Remember taking notes in school? Success meant writing down everything as fast as possible, then remembering all of it for exams. Cramming for exams was hard and usually didn’t work. Most of us remember the surface level of information, not the deep learnings.
But what if there were a way to quickly capture and organize ideas that produces a roadmap to all of the information stored in the subconscious? What if this same tool could be used to listen differently, to be present, and to learn to build deep understanding?
Enter sketchnoting. Though forms of visual note taking have been around for years, Mike Rohde coined the phrase ‘sketchnoting’ as a way to talk about the workflow of drawing ideas. The key to sketchnoting is that it’s about ideas, not art.
Builder Steve Silbert been sketchnoting since 2015 and uses it for work, for teaching and sharing, and for studying Torah. He writes:
I have friends who take their sketchpads, pens, and iPads into their churches to make sketchnotes of their clergy’s sermons to capture and share deep messages within their spiritual practices. I do not feel comfortable doing that in a synagogue on Shabbat, but wanted to explore deeper meaning in Torah. So I went to the URJ website and began sketchnoting divrei Torah written by rabbis for each Torah portion. Near the end of my first year of doing this I began sketching essays written by the good people at Bayit, which lead to a second Torah cycle of VisualTorah sketchnotes. (Stay tuned for A Year of Building Torah, forthcoming from Bayit, which will collect those sketchnotes and essays in print form.)
What’s different about sketchnoting Jewishly? Our sacred texts are more than simple story books. Each word can have a hundred interpretations. This means there’s an unlimited number of learnings in each Torah portion. And since there’s so much imagery in Torah verses, drawing the concepts not only helps to clarify the deep learnings but also helps the sketchnoter to remember the different layers of the story. You can see examples of VisualTorah on Builders’ Blog, or follow @SteveSilbert on Twitter or Instagram.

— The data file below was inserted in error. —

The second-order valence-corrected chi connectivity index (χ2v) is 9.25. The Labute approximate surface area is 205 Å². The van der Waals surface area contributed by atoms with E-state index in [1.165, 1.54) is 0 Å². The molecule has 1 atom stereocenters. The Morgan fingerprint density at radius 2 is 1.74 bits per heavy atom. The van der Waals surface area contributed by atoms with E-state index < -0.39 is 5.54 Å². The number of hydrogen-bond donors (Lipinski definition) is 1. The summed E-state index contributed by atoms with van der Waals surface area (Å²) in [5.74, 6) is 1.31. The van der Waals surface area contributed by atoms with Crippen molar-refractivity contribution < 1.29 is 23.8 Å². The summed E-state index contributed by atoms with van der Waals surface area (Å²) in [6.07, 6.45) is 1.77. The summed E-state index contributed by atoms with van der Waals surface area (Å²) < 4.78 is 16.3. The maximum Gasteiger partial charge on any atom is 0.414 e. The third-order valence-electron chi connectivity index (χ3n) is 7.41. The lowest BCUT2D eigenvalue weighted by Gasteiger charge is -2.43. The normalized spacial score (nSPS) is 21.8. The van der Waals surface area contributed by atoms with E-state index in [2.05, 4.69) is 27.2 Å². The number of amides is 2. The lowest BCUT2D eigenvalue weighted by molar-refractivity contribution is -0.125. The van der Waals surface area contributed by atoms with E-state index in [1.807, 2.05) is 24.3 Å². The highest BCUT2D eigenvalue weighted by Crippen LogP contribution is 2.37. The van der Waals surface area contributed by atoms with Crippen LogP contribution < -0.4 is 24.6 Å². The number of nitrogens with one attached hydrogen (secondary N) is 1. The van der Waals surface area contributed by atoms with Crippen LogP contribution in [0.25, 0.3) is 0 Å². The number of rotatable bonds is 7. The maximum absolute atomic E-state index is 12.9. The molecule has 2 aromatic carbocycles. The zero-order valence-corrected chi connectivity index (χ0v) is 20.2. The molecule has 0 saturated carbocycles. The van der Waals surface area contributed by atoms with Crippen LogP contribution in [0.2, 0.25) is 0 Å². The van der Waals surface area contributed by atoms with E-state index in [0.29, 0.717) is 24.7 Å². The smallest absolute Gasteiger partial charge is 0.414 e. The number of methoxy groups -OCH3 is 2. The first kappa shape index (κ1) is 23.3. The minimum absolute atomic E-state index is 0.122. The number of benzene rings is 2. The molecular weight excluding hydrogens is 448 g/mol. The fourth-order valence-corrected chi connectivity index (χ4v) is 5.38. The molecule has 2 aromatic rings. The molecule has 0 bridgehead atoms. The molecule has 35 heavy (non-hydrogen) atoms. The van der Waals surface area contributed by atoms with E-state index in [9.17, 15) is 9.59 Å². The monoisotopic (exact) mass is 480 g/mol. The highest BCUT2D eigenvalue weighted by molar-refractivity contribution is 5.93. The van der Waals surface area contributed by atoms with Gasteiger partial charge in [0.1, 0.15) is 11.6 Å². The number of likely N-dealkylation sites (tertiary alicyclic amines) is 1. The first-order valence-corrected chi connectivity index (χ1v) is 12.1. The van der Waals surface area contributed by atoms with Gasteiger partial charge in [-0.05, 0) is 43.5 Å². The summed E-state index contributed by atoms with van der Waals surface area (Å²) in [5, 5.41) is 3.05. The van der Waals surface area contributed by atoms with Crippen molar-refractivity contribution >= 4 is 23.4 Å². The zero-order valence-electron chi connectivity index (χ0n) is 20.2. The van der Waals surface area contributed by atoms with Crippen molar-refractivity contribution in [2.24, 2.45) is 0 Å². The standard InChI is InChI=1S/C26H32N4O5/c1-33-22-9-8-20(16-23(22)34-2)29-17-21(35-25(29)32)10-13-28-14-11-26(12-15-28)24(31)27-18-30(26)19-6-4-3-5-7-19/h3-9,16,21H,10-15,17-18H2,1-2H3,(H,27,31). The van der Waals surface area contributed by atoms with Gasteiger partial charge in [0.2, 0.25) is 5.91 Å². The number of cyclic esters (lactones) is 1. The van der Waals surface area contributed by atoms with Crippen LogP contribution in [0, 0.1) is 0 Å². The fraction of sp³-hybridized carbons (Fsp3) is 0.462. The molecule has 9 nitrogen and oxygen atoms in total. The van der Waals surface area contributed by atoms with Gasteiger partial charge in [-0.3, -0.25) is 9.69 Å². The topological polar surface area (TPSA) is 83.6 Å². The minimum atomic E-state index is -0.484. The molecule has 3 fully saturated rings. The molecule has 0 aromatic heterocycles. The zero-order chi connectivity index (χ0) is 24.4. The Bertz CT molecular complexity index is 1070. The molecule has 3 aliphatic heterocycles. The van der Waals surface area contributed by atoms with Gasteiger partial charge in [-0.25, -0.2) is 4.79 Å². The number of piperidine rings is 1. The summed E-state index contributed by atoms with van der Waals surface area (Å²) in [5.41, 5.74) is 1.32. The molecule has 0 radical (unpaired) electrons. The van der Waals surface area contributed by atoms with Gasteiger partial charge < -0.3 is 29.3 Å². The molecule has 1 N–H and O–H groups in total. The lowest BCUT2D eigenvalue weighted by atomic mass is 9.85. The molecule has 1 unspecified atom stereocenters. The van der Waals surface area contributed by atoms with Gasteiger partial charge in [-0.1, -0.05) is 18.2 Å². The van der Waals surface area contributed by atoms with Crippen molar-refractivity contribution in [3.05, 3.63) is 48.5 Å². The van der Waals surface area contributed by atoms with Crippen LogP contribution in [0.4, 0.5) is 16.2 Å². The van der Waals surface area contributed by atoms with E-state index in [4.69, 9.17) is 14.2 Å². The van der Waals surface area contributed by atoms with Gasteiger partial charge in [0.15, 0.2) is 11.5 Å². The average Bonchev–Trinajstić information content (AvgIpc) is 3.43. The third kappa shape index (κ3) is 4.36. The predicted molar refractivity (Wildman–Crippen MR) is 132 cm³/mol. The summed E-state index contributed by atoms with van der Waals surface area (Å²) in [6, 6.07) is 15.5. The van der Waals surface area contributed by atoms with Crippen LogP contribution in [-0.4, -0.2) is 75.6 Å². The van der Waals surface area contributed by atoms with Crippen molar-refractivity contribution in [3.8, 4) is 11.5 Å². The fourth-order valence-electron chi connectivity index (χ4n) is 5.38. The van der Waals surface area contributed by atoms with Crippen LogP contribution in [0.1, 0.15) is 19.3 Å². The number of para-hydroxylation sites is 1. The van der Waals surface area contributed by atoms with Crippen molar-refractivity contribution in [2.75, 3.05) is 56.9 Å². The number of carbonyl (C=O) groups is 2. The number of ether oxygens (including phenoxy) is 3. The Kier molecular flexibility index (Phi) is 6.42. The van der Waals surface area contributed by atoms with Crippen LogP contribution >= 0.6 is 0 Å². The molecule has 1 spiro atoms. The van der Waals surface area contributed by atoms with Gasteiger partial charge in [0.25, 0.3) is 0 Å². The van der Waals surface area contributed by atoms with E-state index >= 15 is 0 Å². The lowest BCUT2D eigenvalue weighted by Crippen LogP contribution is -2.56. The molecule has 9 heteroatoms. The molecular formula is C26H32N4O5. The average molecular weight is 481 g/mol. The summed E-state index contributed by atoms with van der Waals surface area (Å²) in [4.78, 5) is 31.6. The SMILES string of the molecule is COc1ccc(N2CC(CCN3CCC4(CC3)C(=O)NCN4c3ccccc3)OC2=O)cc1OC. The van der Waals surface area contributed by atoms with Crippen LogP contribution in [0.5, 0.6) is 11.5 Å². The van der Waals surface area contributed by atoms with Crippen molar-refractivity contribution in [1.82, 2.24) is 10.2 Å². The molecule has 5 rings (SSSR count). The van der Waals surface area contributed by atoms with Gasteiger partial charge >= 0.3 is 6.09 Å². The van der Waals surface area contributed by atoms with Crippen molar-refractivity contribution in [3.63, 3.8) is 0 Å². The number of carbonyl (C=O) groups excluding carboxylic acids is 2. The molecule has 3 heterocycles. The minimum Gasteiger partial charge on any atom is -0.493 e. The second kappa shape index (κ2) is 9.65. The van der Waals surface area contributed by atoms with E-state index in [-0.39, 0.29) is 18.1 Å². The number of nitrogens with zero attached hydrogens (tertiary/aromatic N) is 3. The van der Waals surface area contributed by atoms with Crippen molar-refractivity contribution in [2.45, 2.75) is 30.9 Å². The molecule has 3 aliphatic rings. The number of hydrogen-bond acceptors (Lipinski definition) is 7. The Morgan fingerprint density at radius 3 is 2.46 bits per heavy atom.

During 5780 (my third year of VisualTorah) I began by challenging myself to take a Torah portion and come up with a simple image to show a learning that arises from a single verse. I know it’s simple enough if it would be a good sticker on my MacBook. They’re available on RedBubble, so they can become actual stickers, tshirts, and more. And during 5781, my VisualTorah energy went to Bayit’s first contemplative coloring book, Color the Omer, in partnership with Shari Berkowitz.
VisualTorah works for viewers / readers, because it opens Torah up in new ways. Jews have long considered ourselves “people of the Book,” but today’s digital world is saturated with images. VisualTorah can open Torah up through the lens of image, with spiritually transformative results.
And VisualTorah works for creators, because the act of sketchnoting engraves Torah teachings and interpretations on the mind in a new and deeper way.
VisualTorah Books and Games
Color the Omer (with Shari Berkowitz) – A contemplative coloring book for the Omer journey. 2021.
Bayit Games – A growing collection of visual Torah cards, games, and more. 2022.
Click through for more information on each of these.
VisualTorah in Your Community
Meanwhile, Steve has taught sketchnoting to rabbis and to communities, and is happy to bring that learning to you, your congregation, or your community — whether in person or via Zoom.
For more on this, here’s a post on Builders Blog about playtesting VisualTorah and sketchnoting Jewishly with a b-mitzvah classroom: Bringing Sketchnoting to the B-Mitzvah Classroom.
If you’re interested in bringing this spiritual technology into your community or organization, use our contact form to let us know, and we’ll be in touch.
Steve Silbert’s VisualTorah Tangibles
Browse the VisualTorah collection on RedBubble to see everything from posters and wall art for various holidays and Torah portions to Torah-inspired stickers and t-shirts.
And, of course, Bayit Games items are also tangible, and each features a variety of VisualTorah images.